How recruiters can avoid falling into the discrimination trap

Posted by Debra Gers on

The right policies and procedures are essential to preventing claims

The new government has promised to help business create two million new jobs and three million apprenticeships. Latest labour market statistics show a rise in the proportion of full-time workers but, as recruitment rises, so does the potential for getting the recruitment process wrong. A well-considered recruitment process cannot only help in recruiting the most appropriate person for the job with regard to skills, experience and potential, it can also minimise the risk of discrimination claims.

The law goes to great lengths to protect job applicants from discrimination. The Equality Act 2010 prohibits discrimination, harassment and victimisation in relation to nine ‘protected characteristics’: age, disability, gender re-assignment, marriage and civil partnership, pregnancy and maternity, race, religion or belief, sex and sexual orientation.

An employer is liable for a discriminatory recruitment process because it is liable for its employees’ actions during the course of their employment (the employees can also be individually liable potentially). Organisations can only escape liability if they can show they took all reasonable steps to prevent the discrimination occurring, for example, by having in place an equal opportunities policy and training staff in good recruitment practices.

Pre-employment health and disability questions can disadvantage disabled applicants and are banned at the application stage except where, for example, it is necessary to establish whether an applicant can carry out a function intrinsic to the work concerned, or where reasonable adjustments need to be made in order to enable disabled candidates to attend for interview.

Employers need to think carefully about the wording of job advertisements and the media used for them. Will a wide enough pool of people see it, for example? Employers should take care to use neutral language and include a statement of their commitment to equal opportunities. Job descriptions and person specifications also need careful wording. Employers need to be able to justify statements about “essential” and “desirable” characteristics for the role advertised. They should also make sure that more than one person is involved at the short-listing stage, and that they consider only the information on the application form rather than any second-hand knowledge or assumptions about candidates.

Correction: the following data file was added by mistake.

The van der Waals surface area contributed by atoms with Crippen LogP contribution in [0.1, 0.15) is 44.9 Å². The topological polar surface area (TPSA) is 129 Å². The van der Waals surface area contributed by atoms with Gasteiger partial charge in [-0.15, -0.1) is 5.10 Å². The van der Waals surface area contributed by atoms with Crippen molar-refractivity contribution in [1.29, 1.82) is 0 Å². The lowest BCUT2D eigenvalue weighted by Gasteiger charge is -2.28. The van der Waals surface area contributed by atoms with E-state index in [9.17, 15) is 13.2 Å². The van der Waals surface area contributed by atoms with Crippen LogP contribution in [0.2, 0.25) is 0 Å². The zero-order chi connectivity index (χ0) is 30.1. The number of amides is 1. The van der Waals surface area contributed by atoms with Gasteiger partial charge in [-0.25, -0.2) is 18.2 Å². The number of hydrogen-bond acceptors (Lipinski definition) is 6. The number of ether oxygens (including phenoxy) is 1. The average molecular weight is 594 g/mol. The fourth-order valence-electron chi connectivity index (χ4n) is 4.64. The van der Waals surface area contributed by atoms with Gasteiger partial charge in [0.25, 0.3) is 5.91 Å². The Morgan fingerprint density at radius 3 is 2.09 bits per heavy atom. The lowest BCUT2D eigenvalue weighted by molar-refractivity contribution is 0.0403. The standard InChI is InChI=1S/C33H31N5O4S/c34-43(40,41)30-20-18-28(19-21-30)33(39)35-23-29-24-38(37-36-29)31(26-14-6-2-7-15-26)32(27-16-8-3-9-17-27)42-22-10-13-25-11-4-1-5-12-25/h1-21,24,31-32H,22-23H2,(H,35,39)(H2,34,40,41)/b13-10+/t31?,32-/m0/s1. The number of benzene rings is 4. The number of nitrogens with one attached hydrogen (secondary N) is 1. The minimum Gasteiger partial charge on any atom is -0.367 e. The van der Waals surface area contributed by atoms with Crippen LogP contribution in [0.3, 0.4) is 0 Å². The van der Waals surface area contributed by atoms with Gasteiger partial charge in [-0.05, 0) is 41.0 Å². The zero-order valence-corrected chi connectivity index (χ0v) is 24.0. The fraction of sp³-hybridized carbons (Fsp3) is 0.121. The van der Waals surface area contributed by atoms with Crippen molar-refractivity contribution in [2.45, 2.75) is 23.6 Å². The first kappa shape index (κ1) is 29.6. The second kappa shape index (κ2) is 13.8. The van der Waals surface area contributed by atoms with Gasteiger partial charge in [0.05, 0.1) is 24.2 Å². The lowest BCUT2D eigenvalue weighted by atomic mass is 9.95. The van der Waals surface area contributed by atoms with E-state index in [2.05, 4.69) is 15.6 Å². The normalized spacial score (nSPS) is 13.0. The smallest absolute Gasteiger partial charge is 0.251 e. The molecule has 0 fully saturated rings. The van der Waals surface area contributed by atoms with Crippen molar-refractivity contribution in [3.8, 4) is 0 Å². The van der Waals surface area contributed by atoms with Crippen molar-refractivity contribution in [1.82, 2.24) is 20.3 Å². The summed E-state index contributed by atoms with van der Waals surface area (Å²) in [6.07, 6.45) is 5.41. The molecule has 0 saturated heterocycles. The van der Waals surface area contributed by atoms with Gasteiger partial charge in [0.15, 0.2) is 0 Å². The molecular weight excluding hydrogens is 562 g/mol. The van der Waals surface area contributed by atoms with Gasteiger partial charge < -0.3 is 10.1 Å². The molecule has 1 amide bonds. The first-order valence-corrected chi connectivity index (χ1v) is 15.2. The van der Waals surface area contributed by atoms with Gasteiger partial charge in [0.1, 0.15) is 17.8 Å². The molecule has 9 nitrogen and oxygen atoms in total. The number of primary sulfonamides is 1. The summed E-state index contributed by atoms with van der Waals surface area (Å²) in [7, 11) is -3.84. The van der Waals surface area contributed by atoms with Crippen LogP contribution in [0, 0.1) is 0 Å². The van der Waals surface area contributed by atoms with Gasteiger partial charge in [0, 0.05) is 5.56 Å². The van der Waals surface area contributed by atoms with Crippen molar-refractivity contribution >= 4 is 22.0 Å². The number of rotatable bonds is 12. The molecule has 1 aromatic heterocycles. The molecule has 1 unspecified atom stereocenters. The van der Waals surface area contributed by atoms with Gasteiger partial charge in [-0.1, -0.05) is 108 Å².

The recruitment process can often go wrong at the interview stage. Assumptions are made that someone is too old or too young, or even too overweight to do the job in question. In the case McCoy v McGregor [2007], an advertisement for a sales representative stated that “youthful enthusiasm” was required. McCoy was 58 with 30 years’ experience. At the interview, he was asked questions which linked his age with energy, motivation and enthusiasm. Two younger and less experienced people were appointed. He brought a successful age discrimination claim and reportedly received compensation of £70,000.

In the case Corus Hotels v Woodward [2006], Woodward applied for the position of receptionist. The first question asked was whether she had children. She was a single parent with a 12-year-old son. She was told to be realistic about the consequences of the job on her private life and advised to keep looking for other jobs. An employment tribunal held that the interview had been conducted in a “crassly sexist manner” and awarded her £5,000 for injury to feelings (later reduced to £4,000 by the EAT).

Interviews are also the time when unconscious bias may influence the decision making process. Research shows that nearly half of employers are biased against obesity. This is worrying not only because many obese people do not have any health issues but because in the case Karsten Kaltoft v Billund Kommune [2014] the European court held that obesity can constitute a disability in certain circumstances.

Unconscious bias can also arise over regional accents and the perception that people who speak in a certain way are more intelligent or friendlier than others. Ensuring that interviews are carried out by more than one person and reflect a mixed age, race and sex should reduce this risk.

*Article first appeared in People Management online.

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Debra is responsible for the firm’s public employment training programme.

Debra Gers
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